United States District Court, D. Nebraska
MEMORANDUM AND ORDER
Richard G. Kopf Senior United States District Judge
filed a Complaint on June 19, 2017. (Filing No. 1.)
He has been given leave to proceed in forma pauperis.
(Filing No. 5.) The court now conducts an initial
review of Plaintiff's Complaint to determine whether
summary dismissal is appropriate under 28 U.S.C. §
SUMMARY OF COMPLAINT
is confined at the Lincoln Regional Center
(“LRC”) as a dangerous sex offender. (Filing
No. 1 at CM/ECF p. 1.) He alleges that he has been
diagnosed with anti-social personality disorder and substance
abuse disorder. (Id. at CM/ECF p. 4.) He names in
his Complaint: LRC, Dr. Dennis Connelly (“Dr.
Connelly”), and Theresa Hansen (“Hansen”).
(Id. at CM/ECF pp. 1-2.) He sues Connelly and Hansen
in their official and individual capacities. (Id. at
CM/ECF pp. 3-4.) He seeks declaratory, injunctive, and
monetary relief. (Id. at CM/ECF pp. 10-12.)
August 6, 2016, while playing football, Plaintiff broke the
fifth metatarsal bone in his right foot. (Id. at
CM/ECF pp. 5-6.) Hansen, a registered nurse, examined
Plaintiff that same day. (Id. at CM/ECF p. 5.)
Believing that Plaintiff's foot was sprained, Hansen
provided Plaintiff an ice pack and crutches. (Id.)
Plaintiff contends the crutches were too tall for him.
(Id.) Two days later, on August 8th, Dr. Connelly
examined Plaintiff and ordered x-rays. (Id.) Three
days later, on August 11th, Plaintiff learned that the x-rays
showed he broke the fifth metatarsal bone in his right foot.
(Id.) Plaintiff alleges that, the following two
days, he asked Hansen “to be put in a boot or
something.” (Id. at CM/ECF p. 6.) Hansen
denied Plaintiff's requests and told him that she and Dr.
Connelly agreed that Plaintiff had to wait to discuss the
issue Dr. Bozart at his appointment on August 16th.
(Id.) Plaintiff claims Defendants' actions
constituted deliberate indifference because he was denied
adequate treatment and that denial resulted in
“significant physical and emotional pain and
August 16th, Dr. Bozart placed Plaintiff's foot in a
boot. (Id.) On November 8, 2016, Dr. Bozart informed
Plaintiff that he needed surgery for his foot because it did
not heal properly. (Id.) On November 24, 2016,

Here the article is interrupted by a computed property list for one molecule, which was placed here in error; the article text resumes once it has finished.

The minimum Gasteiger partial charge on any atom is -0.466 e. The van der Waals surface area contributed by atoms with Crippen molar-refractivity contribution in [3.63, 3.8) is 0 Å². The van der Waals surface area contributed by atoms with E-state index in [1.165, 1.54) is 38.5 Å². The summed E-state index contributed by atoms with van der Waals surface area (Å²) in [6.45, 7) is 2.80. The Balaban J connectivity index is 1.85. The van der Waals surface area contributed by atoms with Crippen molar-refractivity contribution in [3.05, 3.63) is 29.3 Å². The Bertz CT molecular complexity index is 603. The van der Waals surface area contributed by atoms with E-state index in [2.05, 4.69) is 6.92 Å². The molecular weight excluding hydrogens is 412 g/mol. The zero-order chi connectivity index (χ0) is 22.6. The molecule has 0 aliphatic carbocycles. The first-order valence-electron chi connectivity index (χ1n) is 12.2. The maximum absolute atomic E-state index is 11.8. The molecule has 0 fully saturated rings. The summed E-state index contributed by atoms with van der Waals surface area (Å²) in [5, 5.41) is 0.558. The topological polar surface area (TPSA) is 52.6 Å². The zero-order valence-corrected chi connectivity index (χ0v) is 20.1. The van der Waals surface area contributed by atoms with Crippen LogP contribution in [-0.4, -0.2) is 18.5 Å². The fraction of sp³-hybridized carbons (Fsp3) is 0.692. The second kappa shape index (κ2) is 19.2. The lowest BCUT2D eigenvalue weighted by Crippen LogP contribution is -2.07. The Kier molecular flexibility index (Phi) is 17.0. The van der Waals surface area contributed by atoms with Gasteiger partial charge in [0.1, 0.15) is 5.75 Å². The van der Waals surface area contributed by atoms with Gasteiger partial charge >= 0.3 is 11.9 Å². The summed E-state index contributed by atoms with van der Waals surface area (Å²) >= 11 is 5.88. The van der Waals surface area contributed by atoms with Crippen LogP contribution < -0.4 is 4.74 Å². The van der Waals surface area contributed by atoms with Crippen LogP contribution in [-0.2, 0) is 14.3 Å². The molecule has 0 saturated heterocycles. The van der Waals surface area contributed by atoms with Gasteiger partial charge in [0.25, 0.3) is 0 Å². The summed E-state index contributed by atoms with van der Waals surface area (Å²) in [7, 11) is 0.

Plaintiff asked Hansen if the date had been set for his
surgery. (Id. at CM/ECF p. 7.) Hansen replied to
Plaintiff that no one had time to call to schedule it.
(Id.) Plaintiff states that, during this time, a
minimum wage job was given to another because of
Plaintiff's foot. (Id.) On December 8, 2016,
Plaintiff had surgery on his foot. (Id.)
brings this action pursuant to 42 U.S.C. § 1983 for
Fourteenth Amendment violations. (Id. at CM/ECF pp.
7-8.) He claims Defendants denied him medical care because
they were aware that he needed to be immediately taken to the
hospital or that the movement of his foot needed to be
restricted after the x-rays showed it to be broken.
(Id.) He also brings this action pursuant to Title
II of the Americans with Disabilities Act
(“ADA”), 42 U.S.C. § 12131 et seq.,
and Section 504 of the Rehabilitation Act (“RA”).
(Id. at CM/ECF pp. 2, 8.) He states he has
“mental health diagnoses, injured right foot, . . . is
substantially limited in movement in activities, [a]nd deals
frequently with pain.” (Id. at CM/ECF p. 8.)
He claims LRC discriminated against him in violation of Title
II of the ADA and the RA “for failing to provide
reasonable accommodations and/or modifications of policies to
rec[ei]ve healthcare and by failing to provide healthcare in
the most integrated setting appropriate to [his]
needs.” (Id. at CM/ECF pp. 2, 8.)
APPLICABLE STANDARDS OF REVIEW
court is required to review in forma pauperis complaints to
determine whether summary dismissal is appropriate.
See28 U.S.C. § 1915(e)(2). The court must
dismiss a complaint or any portion of it that states a
frivolous or malicious claim, that fails to state a claim
upon which relief may be granted, or that seeks monetary
relief from a defendant who is immune from such relief. 28
U.S.C. § 1915(e)(2)(B).
plaintiffs must set forth enough factual allegations to
“nudge their claims across the line from conceivable
to plausible, ” or “their complaint must be
dismissed.” Bell Atlantic Corp. v. Twombly,
550 U.S. 544, 569-70 (2007); see also Ashcroft v.
Iqbal, 556 U.S. 662, 678 (2009) (“A claim has
facial plausibility when the plaintiff pleads factual content
that allows the court to draw the reasonable inference that
the defendant is liable for the misconduct alleged.”).
essential function of a complaint under the Federal Rules of
Civil Procedure is to give the opposing party ‘fair
notice of the nature and basis or grounds for a claim, and a
general indication of the type of litigation
involved.'” Topchian v. JPMorgan Chase Bank,
N.A., 760 F.3d 843, 848 (8th Cir. 2014) (quoting
Hopkins v. Saunders, 199 F.3d 968, 973 (8th Cir.
1999)). However, “[a] pro se complaint must be
liberally construed, and pro se litigants are held to a
lesser pleading standard than other parties.”
Topchian, 760 F.3d at 849 (internal quotation marks
and citations omitted).
Official Capacity Section 1983 Claims
Eleventh Amendment bars claims for damages by private parties
against a state, state instrumentalities, and an employee of
a state sued in the employee's official capacity.
See, e.g.,Egerdahl v. Hibbing Cmty. Coll.,
72 F.3d 615, 619 (8th Cir. 1995); Dover Elevator Co. v.
Arkansas State Univ., 64 F.3d 442, 446-47 (8th Cir.
1995). Any award of retroactive monetary relief payable by
the state, including for back pay or damages, is proscribed
by the Eleventh Amendment absent a waiver of immunity by the
state or an override of immunity by Congress. See,
e.g., id.; Nevels v. Hanlon, 656 F.2d
372, 377-78 (8th Cir. 1981). Congress did not abrogate the
states' sovereign immunity when it enacted 42 U.S.C.
§ 1983. Smith v. Beebe, 123 F.Appx. 261, 262
(8th Cir. 2005) (unpublished) (citations omitted). Sovereign
immunity does not bar damages ...